• Discuss your summer and public interest career goals and draft a plan, with concrete steps and a timeline identified for implementing your plan. Concrete plans should include: researching summer jobs, externships, or volunteer opportunities; scheduling informational interviews in cities you will visit over the winter break; developing a system to monitor resumes sent and responses received; starting a file to keep track of networking contacts; reaching out to individuals for references; preparing cover letters for targeted employers; and developing a timeline for sending letters to those employers. (Based on NALP guidelines for 1L’s, students should not apply for positions prior to December 1.)
  • Use a professional email address for all correspondence.
  • Create a professional voice mail message.
  • Review your Facebook information and Google your name to ensure that you present a professional image on the web; continue to update and edit your LinkedIn profile as appropriate.
  • Network during Winter Break.
  • Monitor, closely and regularly, summer listings on Symplicity,, and and be prepared to apply as positions of interest come to your attention.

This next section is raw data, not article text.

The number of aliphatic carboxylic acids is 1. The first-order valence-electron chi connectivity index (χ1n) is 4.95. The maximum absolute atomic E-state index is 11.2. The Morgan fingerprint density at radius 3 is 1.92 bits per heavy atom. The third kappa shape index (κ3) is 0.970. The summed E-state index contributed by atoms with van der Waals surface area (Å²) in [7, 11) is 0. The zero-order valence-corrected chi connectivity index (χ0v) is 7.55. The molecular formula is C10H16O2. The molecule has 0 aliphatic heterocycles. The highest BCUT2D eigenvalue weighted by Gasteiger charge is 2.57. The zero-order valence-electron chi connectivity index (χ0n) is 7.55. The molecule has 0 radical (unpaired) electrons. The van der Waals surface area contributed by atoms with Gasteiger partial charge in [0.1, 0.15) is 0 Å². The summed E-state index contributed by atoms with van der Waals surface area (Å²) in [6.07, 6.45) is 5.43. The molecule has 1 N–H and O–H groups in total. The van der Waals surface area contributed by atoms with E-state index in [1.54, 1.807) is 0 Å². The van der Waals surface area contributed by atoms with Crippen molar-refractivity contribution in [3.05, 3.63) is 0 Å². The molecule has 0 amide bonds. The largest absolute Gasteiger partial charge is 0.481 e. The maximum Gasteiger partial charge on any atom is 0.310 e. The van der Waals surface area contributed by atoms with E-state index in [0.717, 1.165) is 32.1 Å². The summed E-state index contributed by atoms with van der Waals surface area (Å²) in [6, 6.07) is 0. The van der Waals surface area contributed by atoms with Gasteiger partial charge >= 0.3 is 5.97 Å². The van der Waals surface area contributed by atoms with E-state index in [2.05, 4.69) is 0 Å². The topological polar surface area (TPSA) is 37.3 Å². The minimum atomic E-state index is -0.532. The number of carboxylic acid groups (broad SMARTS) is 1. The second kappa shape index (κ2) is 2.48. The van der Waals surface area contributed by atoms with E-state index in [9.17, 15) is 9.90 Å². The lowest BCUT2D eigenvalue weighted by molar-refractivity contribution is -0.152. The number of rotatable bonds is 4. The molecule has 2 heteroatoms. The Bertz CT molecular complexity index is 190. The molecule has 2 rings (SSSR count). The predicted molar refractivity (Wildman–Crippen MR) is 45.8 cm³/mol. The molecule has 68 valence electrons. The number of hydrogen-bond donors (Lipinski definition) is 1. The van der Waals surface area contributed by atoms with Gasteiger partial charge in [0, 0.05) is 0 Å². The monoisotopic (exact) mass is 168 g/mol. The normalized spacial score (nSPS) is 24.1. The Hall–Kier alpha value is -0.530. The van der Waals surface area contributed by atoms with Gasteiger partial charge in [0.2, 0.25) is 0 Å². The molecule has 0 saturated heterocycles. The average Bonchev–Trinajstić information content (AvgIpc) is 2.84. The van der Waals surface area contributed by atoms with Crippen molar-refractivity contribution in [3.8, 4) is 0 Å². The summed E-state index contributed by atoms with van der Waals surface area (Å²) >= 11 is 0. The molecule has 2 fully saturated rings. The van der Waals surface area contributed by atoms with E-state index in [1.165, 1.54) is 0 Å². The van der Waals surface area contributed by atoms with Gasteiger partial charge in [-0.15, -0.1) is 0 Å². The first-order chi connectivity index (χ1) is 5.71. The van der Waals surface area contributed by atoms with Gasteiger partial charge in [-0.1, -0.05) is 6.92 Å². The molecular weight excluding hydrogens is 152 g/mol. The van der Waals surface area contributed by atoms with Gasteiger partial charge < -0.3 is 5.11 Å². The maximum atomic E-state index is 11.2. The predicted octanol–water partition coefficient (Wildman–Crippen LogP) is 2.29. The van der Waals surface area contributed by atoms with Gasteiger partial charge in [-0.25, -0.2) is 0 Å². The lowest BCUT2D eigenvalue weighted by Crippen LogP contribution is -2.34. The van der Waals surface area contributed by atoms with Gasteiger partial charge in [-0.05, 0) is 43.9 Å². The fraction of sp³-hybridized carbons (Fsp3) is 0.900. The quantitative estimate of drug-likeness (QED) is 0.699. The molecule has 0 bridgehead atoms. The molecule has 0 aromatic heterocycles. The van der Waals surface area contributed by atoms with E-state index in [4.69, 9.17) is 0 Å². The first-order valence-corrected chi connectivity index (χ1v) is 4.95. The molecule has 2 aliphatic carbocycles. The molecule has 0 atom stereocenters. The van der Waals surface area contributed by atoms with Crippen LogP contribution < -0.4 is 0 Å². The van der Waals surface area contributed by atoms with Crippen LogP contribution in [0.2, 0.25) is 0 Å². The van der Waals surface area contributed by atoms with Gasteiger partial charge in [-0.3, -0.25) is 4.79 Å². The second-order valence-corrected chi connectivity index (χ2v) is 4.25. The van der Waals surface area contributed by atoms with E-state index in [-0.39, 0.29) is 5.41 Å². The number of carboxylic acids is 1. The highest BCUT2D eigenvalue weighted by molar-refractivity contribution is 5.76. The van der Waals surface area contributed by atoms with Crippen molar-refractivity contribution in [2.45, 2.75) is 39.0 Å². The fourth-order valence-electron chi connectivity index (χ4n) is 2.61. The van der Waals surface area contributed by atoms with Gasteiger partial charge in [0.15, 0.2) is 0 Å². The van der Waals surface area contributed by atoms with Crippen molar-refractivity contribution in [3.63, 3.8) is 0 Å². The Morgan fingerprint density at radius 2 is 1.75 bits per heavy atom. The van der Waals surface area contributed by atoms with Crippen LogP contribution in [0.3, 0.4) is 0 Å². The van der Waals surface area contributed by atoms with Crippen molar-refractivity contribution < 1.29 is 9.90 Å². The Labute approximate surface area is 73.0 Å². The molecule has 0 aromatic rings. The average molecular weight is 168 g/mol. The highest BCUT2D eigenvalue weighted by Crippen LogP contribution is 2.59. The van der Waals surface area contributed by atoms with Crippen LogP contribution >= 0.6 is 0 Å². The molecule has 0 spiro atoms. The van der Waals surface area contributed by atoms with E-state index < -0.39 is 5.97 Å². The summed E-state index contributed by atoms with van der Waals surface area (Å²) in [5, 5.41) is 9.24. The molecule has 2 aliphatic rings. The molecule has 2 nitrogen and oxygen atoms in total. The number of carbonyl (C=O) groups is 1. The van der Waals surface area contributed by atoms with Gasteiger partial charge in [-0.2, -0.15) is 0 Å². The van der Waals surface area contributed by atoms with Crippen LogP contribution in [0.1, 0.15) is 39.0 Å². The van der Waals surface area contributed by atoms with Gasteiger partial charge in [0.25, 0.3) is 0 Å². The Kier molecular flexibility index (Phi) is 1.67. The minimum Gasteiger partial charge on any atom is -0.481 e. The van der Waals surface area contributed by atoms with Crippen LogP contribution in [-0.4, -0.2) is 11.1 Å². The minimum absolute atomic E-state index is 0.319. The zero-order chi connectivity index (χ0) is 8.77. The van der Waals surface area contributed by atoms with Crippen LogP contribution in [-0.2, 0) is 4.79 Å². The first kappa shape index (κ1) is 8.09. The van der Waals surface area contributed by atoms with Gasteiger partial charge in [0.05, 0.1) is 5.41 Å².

Spring Semester

  • Organize your interview attire and consider other job search budget needs.
  • Continue to monitor job postings, initiate, and follow up with prospective employers.
  • Participate in a mock interview through the Professional Development course.
  • Continue to monitor, research, and apply for public interest funding opportunities.
  • Participate in various career fairs (e.g., the North Carolina Legal Interview Program through OCPD).
  • Meet with your career advisor to continue to strategize about your job search efforts.
  • Network during Spring Break.

Public Interest Employer Websites with Job Opportunities

(This is a sample list of websites with job postings) 

Center for Constitutional Rights (CCR) –

Center for Justice and Accountability –

Center for Justice and International Law (CEJIL) –

Earthjustice –

Environmental Law Alliance Worldwide (ELAW) –

Environmental Law Institute (ELI) –

Equal Justice Works –

Environmental Law and Policy Center –

Human Rights First –

National Legal Aid & Defender Association –


Public Justice –

Union Jobs —